COVID-19 vaccines: UK rollout and priority groups

21st April 2021 by Anna Gyarmati

Written by Dr. Mei Lee, Senior Scientific Advisor

When is it my turn?

Ready to roll up your sleeve? Let’s explore why you might be waiting a while to receive your COVID-19 vaccine in the UK.

Approximately 48% 1,2 of England’s population have acquired their first step towards freedom, otherwise known as their first dose of the COVID-19 vaccine. It’s also been great news to hear that 90% of care home residents and over-75-year-olds in England have received one dose of the vaccine 3 .

Deciding who should be first in line for their vaccine during a pandemic situation comes with economic and moral considerations. So who is tasked with that mammoth responsibility? That role lies with an independent group of experts who advise the Government health departments on immunisations and the prevention of infectious diseases, known as the Joint Committee on Vaccination and Immunisation (JCVI) 4 .

Protecting grandma

The UK COVID-19 vaccination strategy has prioritised the elderly, care home residents and staff followed by frontline health and social care workers. This decision was based on current evidence indicating that the single greatest risk of mortality from COVID-19 was increasing age and the risk of dying is higher in those over 65 years than that seen in the majority of younger adults with an underlying health condition5 .

What about protecting individuals delivering key public services?

Some have argued that the younger working population in occupations that put them at risk of constant exposure to COVID-19 should be given higher priority, for example, teachers, bus drivers or supermarket workers. These heroes have kept the country going whilst many of us have been able to work safely from home.

Interestingly, across the globe in Indonesia, the country is taking a markedly different vaccine strategic approach by targeting first their frontline workers; younger working people aged 18 to 59 with the rationale that those going to work may be getting exposed, returning to their families at home and potentially spreading the diseas6 .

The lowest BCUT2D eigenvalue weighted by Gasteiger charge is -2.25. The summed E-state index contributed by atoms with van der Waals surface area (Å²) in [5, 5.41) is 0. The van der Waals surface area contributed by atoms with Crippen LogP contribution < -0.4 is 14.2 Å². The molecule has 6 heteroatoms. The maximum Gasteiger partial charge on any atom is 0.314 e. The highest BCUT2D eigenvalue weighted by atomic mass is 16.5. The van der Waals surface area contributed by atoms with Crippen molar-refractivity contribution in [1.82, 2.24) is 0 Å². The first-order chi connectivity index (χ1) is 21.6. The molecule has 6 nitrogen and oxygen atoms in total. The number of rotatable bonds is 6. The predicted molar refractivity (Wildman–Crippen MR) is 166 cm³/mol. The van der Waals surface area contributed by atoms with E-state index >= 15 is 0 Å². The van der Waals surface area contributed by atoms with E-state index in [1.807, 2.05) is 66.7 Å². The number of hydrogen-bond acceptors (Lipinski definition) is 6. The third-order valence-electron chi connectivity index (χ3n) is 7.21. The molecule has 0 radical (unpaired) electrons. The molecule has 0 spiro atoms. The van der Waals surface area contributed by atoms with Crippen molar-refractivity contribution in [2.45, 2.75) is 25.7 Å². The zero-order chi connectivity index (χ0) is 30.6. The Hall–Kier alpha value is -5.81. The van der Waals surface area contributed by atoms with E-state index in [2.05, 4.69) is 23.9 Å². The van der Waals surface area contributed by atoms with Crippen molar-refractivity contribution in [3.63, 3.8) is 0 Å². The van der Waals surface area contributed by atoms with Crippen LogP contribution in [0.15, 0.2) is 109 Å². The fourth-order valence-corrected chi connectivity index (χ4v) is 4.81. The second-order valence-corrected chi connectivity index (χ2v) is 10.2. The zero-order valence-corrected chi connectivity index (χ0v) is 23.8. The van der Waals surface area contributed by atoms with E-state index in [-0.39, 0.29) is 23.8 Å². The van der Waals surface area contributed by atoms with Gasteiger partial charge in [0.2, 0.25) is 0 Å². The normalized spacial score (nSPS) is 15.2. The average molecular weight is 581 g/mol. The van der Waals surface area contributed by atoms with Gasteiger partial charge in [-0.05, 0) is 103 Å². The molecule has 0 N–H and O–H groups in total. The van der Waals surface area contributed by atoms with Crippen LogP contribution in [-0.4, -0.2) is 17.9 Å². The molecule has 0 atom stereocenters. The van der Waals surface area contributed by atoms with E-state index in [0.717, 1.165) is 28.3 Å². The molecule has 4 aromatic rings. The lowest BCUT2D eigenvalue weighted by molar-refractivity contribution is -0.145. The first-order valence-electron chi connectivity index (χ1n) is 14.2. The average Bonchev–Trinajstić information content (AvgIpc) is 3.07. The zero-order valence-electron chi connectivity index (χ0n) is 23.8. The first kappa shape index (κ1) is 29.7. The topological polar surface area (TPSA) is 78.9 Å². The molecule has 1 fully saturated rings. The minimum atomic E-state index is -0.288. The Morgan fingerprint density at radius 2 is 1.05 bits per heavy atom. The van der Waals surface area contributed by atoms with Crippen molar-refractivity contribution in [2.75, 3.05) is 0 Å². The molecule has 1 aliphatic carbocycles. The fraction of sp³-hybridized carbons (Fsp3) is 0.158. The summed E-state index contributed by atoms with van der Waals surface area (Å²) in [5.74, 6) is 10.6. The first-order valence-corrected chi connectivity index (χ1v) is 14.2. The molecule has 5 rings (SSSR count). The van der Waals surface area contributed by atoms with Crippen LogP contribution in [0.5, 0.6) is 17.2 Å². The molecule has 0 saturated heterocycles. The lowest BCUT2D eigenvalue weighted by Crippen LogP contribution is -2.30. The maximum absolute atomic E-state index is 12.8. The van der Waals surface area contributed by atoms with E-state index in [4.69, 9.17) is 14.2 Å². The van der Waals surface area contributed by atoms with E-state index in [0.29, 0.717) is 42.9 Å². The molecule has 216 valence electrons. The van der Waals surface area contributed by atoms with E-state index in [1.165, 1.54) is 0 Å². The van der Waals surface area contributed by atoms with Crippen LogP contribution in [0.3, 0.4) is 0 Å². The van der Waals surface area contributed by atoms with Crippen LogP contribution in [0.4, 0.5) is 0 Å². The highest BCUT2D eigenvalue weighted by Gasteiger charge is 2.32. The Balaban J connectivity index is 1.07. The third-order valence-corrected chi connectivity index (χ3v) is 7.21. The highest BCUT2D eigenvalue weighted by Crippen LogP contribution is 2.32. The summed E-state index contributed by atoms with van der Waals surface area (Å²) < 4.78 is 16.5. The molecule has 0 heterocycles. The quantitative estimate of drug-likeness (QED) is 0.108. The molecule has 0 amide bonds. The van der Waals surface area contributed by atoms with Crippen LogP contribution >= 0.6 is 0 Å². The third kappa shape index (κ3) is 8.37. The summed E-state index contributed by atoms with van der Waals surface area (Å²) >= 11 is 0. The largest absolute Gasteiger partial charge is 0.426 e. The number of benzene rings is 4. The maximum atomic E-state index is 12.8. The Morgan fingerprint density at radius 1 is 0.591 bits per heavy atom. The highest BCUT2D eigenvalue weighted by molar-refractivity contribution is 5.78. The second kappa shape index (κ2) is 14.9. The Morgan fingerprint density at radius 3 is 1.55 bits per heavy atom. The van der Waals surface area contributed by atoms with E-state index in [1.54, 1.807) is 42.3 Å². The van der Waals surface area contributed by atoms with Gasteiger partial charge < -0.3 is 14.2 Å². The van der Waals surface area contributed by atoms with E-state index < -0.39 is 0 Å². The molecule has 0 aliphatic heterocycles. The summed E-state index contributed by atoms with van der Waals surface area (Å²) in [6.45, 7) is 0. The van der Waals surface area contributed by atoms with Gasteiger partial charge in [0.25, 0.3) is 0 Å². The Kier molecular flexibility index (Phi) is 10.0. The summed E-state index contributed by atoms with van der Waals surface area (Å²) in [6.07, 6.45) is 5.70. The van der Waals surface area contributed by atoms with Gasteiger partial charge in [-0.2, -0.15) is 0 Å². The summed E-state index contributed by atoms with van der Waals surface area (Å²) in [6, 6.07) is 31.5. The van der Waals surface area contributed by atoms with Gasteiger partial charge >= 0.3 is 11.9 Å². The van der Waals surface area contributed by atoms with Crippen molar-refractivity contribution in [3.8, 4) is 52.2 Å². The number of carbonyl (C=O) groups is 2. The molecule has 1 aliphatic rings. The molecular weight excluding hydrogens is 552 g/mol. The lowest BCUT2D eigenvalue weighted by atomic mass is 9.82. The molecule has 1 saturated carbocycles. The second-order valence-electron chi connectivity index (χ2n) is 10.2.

Mum had her first dose but she’s still awaiting her second dose

When the efficacy of one of the COVID-19 vaccines deployed in the UK was initially assessed in clinical trials, patients were given 2 doses, 3 weeks apart7.  However, the JCVI advised that for the UK roll out, a maximum interval between the first and second doses could be up to 12 weeks.

This decision has allowed more people to be vaccinated with at least one dose, which is critical when vaccine supply is limited. The JCVI stated that given the high level of protection afforded by the first dose (up to 70% protection)7, they predicted that initially vaccinating a greater number of people with a single dose will prevent more deaths and hospitalisations than vaccinating a smaller number of people with 2 doses.8 The second dose is key to providing longer lasting protection (up to 90% protection)7.  

Is the UK vaccine strategy the right one?

Tough decisions based on assumptions and expert opinion has led us to where we are. Time will tell if we have got it completely right. However, early data suggests the UK vaccine roll out is working9.

At the time of publishing, the UK is moving into the next phase of the COVID-19 vaccination programme, with people aged 45 to 49 now invited to book their appointments.10 We’ll be monitoring the vaccine effectiveness closely. The world’s eyes are upon the UK as we were one of the first nations to roll out the COVID-19 vaccination campaign… Roll up!


[1] NHS COVID-19 Vaccination Statistics,  COVID-19 daily announced vaccinations 15 April 2021.xlsx


[8] Polack FP, et al. Safety and Efficacy of the BNT162b2 mRNA Covid-19 Vaccine. N Engl J Med. 2020 Dec 31;383(27):2603-2615.

[9] COVID-19: analysing first vaccine effectiveness in the UK